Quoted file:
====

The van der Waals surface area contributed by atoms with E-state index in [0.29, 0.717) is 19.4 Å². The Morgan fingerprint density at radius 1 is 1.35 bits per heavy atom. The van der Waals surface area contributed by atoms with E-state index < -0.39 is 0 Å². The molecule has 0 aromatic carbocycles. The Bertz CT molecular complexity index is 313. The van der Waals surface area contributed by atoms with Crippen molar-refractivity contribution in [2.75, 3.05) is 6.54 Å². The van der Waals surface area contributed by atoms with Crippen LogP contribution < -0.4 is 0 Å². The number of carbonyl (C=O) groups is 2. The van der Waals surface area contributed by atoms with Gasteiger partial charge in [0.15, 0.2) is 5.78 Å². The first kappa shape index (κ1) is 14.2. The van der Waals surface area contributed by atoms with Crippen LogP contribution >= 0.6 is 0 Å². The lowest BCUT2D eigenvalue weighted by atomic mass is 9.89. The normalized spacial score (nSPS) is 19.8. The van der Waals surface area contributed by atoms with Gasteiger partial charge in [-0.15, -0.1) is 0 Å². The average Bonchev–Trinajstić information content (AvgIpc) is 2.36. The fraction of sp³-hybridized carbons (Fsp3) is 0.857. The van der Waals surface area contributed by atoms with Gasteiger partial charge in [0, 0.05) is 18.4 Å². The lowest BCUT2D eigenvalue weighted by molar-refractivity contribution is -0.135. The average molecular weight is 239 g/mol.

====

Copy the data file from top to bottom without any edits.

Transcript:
The van der Waals surface area contributed by atoms with E-state index in [0.29, 0.717) is 19.4 Å². The Morgan fingerprint density at radius 1 is 1.35 bits per heavy atom. The van der Waals surface area contributed by atoms with E-state index < -0.39 is 0 Å². The molecule has 0 aromatic carbocycles. The Bertz CT molecular complexity index is 313. The van der Waals surface area contributed by atoms with Crippen molar-refractivity contribution in [2.75, 3.05) is 6.54 Å². The van der Waals surface area contributed by atoms with Crippen LogP contribution < -0.4 is 0 Å². The number of carbonyl (C=O) groups is 2. The van der Waals surface area contributed by atoms with Gasteiger partial charge in [0.15, 0.2) is 5.78 Å². The first kappa shape index (κ1) is 14.2. The van der Waals surface area contributed by atoms with Crippen LogP contribution >= 0.6 is 0 Å². The lowest BCUT2D eigenvalue weighted by atomic mass is 9.89. The normalized spacial score (nSPS) is 19.8. The van der Waals surface area contributed by atoms with Gasteiger partial charge in [-0.15, -0.1) is 0 Å². The average Bonchev–Trinajstić information content (AvgIpc) is 2.36. The fraction of sp³-hybridized carbons (Fsp3) is 0.857. The van der Waals surface area contributed by atoms with Gasteiger partial charge in [0, 0.05) is 18.4 Å². The lowest BCUT2D eigenvalue weighted by molar-refractivity contribution is -0.135. The average molecular weight is 239 g/mol.